Saturday, 14 June 2014

Remembering Rocks:
Mapping Treasured Places and Spaces Outdoors


The Spark:
When the seasons changed and the wintery frost and snow melted away to reveal the earth beneath it,  we noticed small collections of rocks scattered in clusters here and there throughout the forest floor.
 These small rock collections appeared, as if by magic, and then grew into wonderful groupings that were ever so carefully chosen and placed into a specific collections during the children's free play time.  The children became secret collectors of special rocks and their act of collecting almost went unnoticed until the rock collections grew and grew into a very noticeable interest/obsession.  And so, our rock inquiry began.

On this day, we adventured outdoors to our "Adventure-Rope Tree" to look for some living forest food for our snail terrarium indoors.  We were using the ropes to access the area at the base of an incline when we noticed two rocks neatly placed at the base of the tree.  I asked the children why they were placed there and they told me they were REMEMBERING ROCKS.

I asked them what that meant and they told me that they used the remembering rocks to mark locations in the forest that they loved to go to and to point the way for friends to find.  These treasured places and spaces then became ceremoniously blessed with the placement of a remembering rock at the site where it is located.  We then began to learn about inuksuks.  As each child visited the locations for the first time they would collaboratively add a stone, carefully balancing one on top of the other to create an inuksuk.  We will be mapping these "loved spots" within the forest on a large mural.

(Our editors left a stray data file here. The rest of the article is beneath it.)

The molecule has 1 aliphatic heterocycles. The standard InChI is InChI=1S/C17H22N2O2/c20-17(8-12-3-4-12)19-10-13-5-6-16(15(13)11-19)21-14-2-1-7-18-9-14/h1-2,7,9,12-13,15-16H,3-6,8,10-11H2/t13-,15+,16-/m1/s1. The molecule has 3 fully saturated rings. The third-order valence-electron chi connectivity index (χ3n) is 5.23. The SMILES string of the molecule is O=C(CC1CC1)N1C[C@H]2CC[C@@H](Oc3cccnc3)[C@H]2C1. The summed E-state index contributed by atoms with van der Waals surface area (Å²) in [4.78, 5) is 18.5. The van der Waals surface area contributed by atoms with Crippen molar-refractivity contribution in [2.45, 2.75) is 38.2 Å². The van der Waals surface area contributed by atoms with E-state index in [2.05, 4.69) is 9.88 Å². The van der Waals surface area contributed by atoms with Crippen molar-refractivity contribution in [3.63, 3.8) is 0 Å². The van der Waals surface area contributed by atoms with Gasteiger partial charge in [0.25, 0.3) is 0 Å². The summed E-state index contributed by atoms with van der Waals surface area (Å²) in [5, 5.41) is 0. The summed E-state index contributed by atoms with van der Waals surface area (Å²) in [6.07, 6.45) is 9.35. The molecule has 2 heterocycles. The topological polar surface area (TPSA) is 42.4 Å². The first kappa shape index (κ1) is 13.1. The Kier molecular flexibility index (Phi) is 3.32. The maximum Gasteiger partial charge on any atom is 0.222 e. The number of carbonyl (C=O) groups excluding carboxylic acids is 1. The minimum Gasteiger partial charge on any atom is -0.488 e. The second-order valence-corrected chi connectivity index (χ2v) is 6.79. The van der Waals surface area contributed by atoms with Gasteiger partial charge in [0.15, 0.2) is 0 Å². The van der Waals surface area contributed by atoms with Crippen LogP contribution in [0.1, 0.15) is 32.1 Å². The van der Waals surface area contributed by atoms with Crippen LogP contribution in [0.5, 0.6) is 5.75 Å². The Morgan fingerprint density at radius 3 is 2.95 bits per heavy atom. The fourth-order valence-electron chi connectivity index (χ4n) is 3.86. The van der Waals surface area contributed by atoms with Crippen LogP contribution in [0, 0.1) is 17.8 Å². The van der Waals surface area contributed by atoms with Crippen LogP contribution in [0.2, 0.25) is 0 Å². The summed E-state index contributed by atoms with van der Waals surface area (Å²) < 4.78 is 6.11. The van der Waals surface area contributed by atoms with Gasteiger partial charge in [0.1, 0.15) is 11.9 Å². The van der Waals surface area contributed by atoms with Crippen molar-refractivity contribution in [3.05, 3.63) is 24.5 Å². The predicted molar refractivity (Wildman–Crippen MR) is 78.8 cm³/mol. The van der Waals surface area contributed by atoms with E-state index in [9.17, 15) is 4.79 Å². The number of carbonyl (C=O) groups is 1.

Here is how our inquiry unfolded:

1.  Rock collections beginning to form:


2.  Children choosing special rock:
"This is my speckled rock."



3.  This is our Adventure-Rope Tree:


4.  Remembering Rocks:

5.  We learned about Inuksuks:


6.  Mapping with Remembering Rocks:


1 comment:

  1. Hi Diana -- I'm so glad to have followed you here from your comment at my blog, One Man's Wonder. I love this post about a ritual of remembrance -- and wish you were posting more often :-)

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